Ever wondered how cleaning methods and cleaning products work? Short of wiping clean a dirty surface, what other cleaning actions do cleaners do? How can cleaning products make dirty surfaces “clean”?
If you were one of those kids who enjoyed playing around with chemistry sets when they were young, then you probably already know that it has a lot to do with chemistry and chemical actions. But how exactly can chemistry explain cleaning processes?
There are several different sides to a cleaning process, and these can involve any of the following:
“Surfactant” is short for “surface active agent.” They are active agents because they work to separate solid and liquid surfaces from each other. They do this because one end of the molecular composition of the surfactant is attracted to water, and the other end is attracted to oil, grease or dirt. The surfactant lines the surface area of substances like grease and dirt, and because the other end of the surfactant is connected to water, it essentially separates the dirt and dust from whatever surface area it has adhered to, basically suspending it in the liquid solution. You find this as a common occurrence in the cleaning process of products such as soaps and detergents.
Chelating agents work in concert with surfactants when added to water. Essentially, when there is too much presence of metal ions in water, such as calcium, iron, or manganese, the water “hardens,” making it difficult for surfactants to do their job. This is because the surfactant gets tied up in these metal ions and are unable to do their job.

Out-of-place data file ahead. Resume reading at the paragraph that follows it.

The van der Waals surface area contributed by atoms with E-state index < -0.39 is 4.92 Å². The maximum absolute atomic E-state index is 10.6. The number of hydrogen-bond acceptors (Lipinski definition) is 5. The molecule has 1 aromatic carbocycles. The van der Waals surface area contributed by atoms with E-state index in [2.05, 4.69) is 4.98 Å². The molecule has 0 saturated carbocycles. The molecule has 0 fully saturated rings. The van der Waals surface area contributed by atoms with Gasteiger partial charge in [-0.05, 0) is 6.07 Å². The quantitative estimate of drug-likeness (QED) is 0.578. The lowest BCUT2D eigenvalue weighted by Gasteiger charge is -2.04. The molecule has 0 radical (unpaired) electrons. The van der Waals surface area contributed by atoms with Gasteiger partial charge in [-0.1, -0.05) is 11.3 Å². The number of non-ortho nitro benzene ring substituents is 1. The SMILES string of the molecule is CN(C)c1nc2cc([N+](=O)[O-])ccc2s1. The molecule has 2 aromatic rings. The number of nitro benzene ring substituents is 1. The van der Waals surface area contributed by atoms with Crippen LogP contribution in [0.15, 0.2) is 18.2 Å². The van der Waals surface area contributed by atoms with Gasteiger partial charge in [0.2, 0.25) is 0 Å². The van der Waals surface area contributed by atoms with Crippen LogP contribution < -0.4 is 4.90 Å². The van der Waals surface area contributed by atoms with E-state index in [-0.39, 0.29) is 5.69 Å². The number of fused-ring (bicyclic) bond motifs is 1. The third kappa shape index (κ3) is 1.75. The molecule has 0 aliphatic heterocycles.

Chelating agents address this issue by combining with the metal ions and then altering their electronic charge from positive to negative, thus negating their previous combining force with the surfactants. When metal ions are chelated, they remain harmlessly suspended in water, leaving the surfactants free to do their job.
Taking into consideration these two previous cleaning actions, we now consider the different soil types that need to be cleaned. There are three broad types: organic, inorganic, and a combination of both.
Organic soils include fat, grease, carbohydrates, protein, and other living compounds such as bacteria, molds, yeast, and mildew. Organic soils are best dealt with by alkaline cleaners, but as stated above, the best way to deal with these types of soils is by the use of surfactants.
Inorganic soils, on the other hand, include rust, mineral deposits like sand, silt, and clay. Whereas alkalines are used to deal with organic substances, acids are best used for inorganic soils. Again, as can be seen from the above, one of the best ways to deal with metals during a cleaning process is through the use of a chelating agent, which works by neutralizing the hardening effect of metal ions on water.
When we are dealing with a combination of soil types of both organic and inorganic, what you need is a potent combination of both surfactant and a chelating agent. Most soaps and detergents are equipped with both. Also, you will need to identify the appropriate pH level you need for cleaning and the level of acidity or alkalinity that is best used for the type of cleaning that you need to do. Most cleaning solutions that are commercially available aim for a neutral pH level, thus avoiding the extreme effect of too much acidity or too much alkalinity, both of which can be corrosive to certain surfaces.
Builders and Solvents
Finally, we have the builders and the solvents.
Builders work by intensifying the cleaning properties of surfactants. They do this through different actions: softening, buffering, and emulsifying.
And finally, solvent, the most common of which is water, is used as a solvent that breaks down barriers of soil particles and dirt, allowing the penetration of cleaning agents and the effectivity of surfactants and chelating agents.